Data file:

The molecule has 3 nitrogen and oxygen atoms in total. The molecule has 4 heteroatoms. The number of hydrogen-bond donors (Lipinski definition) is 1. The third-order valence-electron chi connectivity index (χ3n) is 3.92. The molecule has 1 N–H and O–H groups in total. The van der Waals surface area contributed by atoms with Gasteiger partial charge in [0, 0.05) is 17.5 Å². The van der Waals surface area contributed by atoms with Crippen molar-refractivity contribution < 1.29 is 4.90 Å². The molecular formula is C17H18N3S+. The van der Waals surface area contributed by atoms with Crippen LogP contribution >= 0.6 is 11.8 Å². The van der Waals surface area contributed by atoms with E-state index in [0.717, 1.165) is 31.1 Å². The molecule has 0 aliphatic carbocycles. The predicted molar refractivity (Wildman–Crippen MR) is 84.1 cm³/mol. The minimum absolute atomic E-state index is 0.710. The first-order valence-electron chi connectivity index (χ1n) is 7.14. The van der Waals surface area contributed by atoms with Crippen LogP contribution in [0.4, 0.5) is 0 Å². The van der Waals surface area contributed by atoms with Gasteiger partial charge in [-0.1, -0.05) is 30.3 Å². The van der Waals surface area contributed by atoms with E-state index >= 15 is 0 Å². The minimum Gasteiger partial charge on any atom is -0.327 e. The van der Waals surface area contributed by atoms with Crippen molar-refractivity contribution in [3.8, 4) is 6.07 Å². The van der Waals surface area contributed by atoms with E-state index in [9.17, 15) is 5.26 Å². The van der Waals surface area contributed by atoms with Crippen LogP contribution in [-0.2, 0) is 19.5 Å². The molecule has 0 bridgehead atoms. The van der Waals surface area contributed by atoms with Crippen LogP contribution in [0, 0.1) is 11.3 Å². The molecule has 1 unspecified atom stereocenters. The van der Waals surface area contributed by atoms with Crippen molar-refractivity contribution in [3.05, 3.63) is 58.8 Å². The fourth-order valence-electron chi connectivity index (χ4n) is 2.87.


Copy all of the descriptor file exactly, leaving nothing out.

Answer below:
The molecule has 3 nitrogen and oxygen atoms in total. The molecule has 4 heteroatoms. The number of hydrogen-bond donors (Lipinski definition) is 1. The third-order valence-electron chi connectivity index (χ3n) is 3.92. The molecule has 1 N–H and O–H groups in total. The van der Waals surface area contributed by atoms with Gasteiger partial charge in [0, 0.05) is 17.5 Å². The van der Waals surface area contributed by atoms with Crippen molar-refractivity contribution < 1.29 is 4.90 Å². The molecular formula is C17H18N3S+. The van der Waals surface area contributed by atoms with Crippen LogP contribution >= 0.6 is 11.8 Å². The van der Waals surface area contributed by atoms with E-state index in [0.717, 1.165) is 31.1 Å². The molecule has 0 aliphatic carbocycles. The predicted molar refractivity (Wildman–Crippen MR) is 84.1 cm³/mol. The minimum absolute atomic E-state index is 0.710. The first-order valence-electron chi connectivity index (χ1n) is 7.14. The van der Waals surface area contributed by atoms with Crippen LogP contribution in [0.4, 0.5) is 0 Å². The van der Waals surface area contributed by atoms with Gasteiger partial charge in [-0.1, -0.05) is 30.3 Å². The van der Waals surface area contributed by atoms with E-state index >= 15 is 0 Å². The minimum Gasteiger partial charge on any atom is -0.327 e. The van der Waals surface area contributed by atoms with Crippen molar-refractivity contribution in [3.8, 4) is 6.07 Å². The van der Waals surface area contributed by atoms with E-state index in [9.17, 15) is 5.26 Å². The van der Waals surface area contributed by atoms with Crippen LogP contribution in [-0.2, 0) is 19.5 Å². The molecule has 0 bridgehead atoms. The van der Waals surface area contributed by atoms with Crippen LogP contribution in [0, 0.1) is 11.3 Å². The molecule has 1 unspecified atom stereocenters. The van der Waals surface area contributed by atoms with Crippen molar-refractivity contribution in [3.05, 3.63) is 58.8 Å². The fourth-order valence-electron chi connectivity index (χ4n) is 2.87.